Even if the approach was lazy, the premise could’ve worked if there was time and effort into developing the Storm/Black Panther romance compelling. Sadly, that’s not the approach Marvel used. They were in such a rush to get these two married that they skipped the part where they told a dramatic love story that brings these characters together in a meaningful way.

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As a romance fan and a comic book fan, that was as satisfying as food poisoning and a hangover. Instead of presenting valid reasons as to why these two characters should be in love, Marvel rewrote Storm and Black Panther’s history to establish that they met each other when they were young and shared a strong connection. That’s all well and good, but there’s one glaring problem.

By rewriting the past, it devalues the emotional depth in the present. Instead of actually building that depth, it’s just suddenly revealed that these two characters had a long-standing history. There’s no need to tell a more elaborate story. It already happened in the past and they’re only acknowledging it now. If I could write that with more sarcasm, I would.

Now, history being rewritten in comics is nothing new. That’s what comic fans refer to as a “retcon” and it’s basically the narrative equivalent of a mulligan. When used correctly, it can help clear up convoluted elements. When used poorly, however, it can be very destructive. Just ask Captain America fans.

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A retcon is the ultimate contrivance and that was the foundation of the Storm/Black Panther relationship. If every good relationship starts with a strong foundation, then the Storm/Black Panther relationship was built on a mix of quicksand and moldy bread.

I get the intent. In order for Storm and Black Panther to get married, they needed to establish that their relationship was somehow worthy of being on the same level as Superman/Lois Lane or Mr. Fantastic/Invisible Woman. Unfortunately, the only way to do that is to rewrite their entire history so that their love was something that had depth. It just happened entirely behind the scenes.

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Contrast that with the love story we saw in the “Black Panther” movie between T’Challa and Nakia. There was nothing contrived about that story. These two characters both had their own narrative. In pursuing that narrative, they came together in a way that felt organic, genuine, and sincere. It was probably the most sincere love story in a superhero movie since the original Deadpool movie.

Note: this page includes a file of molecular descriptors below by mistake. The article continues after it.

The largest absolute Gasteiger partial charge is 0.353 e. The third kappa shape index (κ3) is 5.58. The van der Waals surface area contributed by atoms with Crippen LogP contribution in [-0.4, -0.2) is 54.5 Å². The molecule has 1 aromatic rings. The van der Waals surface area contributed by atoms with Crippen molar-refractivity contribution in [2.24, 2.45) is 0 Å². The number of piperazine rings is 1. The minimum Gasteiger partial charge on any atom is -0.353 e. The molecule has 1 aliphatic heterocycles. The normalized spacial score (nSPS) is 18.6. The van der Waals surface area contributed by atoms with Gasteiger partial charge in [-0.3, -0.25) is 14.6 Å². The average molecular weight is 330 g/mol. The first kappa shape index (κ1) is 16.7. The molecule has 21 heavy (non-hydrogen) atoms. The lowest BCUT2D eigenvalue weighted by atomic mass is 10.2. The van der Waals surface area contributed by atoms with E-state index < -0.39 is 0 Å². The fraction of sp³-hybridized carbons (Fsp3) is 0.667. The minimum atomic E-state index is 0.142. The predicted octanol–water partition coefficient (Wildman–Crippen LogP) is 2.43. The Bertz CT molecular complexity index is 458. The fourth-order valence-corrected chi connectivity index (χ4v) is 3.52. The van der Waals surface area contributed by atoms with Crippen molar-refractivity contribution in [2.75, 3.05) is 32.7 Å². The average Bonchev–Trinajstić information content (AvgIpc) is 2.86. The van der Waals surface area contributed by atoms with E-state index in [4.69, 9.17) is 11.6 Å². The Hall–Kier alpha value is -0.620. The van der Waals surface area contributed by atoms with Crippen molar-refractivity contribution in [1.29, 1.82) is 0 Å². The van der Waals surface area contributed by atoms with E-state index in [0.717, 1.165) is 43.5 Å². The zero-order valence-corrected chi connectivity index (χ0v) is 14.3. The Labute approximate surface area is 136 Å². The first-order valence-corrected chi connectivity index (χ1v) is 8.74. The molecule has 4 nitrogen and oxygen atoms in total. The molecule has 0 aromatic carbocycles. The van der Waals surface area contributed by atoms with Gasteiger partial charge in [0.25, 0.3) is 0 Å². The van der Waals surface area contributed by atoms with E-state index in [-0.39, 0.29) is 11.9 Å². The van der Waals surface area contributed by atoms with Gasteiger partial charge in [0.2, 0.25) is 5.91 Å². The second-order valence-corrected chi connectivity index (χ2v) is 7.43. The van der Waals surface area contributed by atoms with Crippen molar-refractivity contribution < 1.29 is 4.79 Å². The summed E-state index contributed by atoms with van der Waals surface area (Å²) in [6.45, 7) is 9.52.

That shared narrative has huge gaps with Storm/Black Panther and not just because it required a rewriting of their respective history. Even before that retcon, Storm and Black Panther followed very different narratives.

Storm, since her debut in 1975, has been an integral part of the X-men and their story. She was a key player in some of the most defining moments in X-men history. Along the way, she’s had various romantic relationships with the likes of Bishop, Nightcrawler, and Forge. For a time, she had a pretty passionate relationship with Wolverine.

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The fact she had all those relationships while Black Panther had plenty of his own, most notably with former Captain Marvel, Monica Rambeau, makes the idea that they shared this powerful bond in their youth seem not so powerful. Even if there were other forces pushing them apart, the fact they followed such distinct narratives really undermines the sincerity of their relationship.

It also makes for some pretty distressing implications. Throughout the X-men’s history, the team has been on the run and on the brink every other week. In some cases, it led to some pretty brutal tragedies. All these things were happening with the X-men and Storm was often on the front lines.

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The fact that she and her friends struggled so much while T’Challa, king of the most advanced nation in the Marvel universe, never did a goddamn thing to help her or her friends just makes the situation even worse. Unlike Wolverine or Forge, he wasn’t there to share in all the struggles. Granted, T’Challa had his own struggles, but neither he nor Storm ever went out of their way to support one another.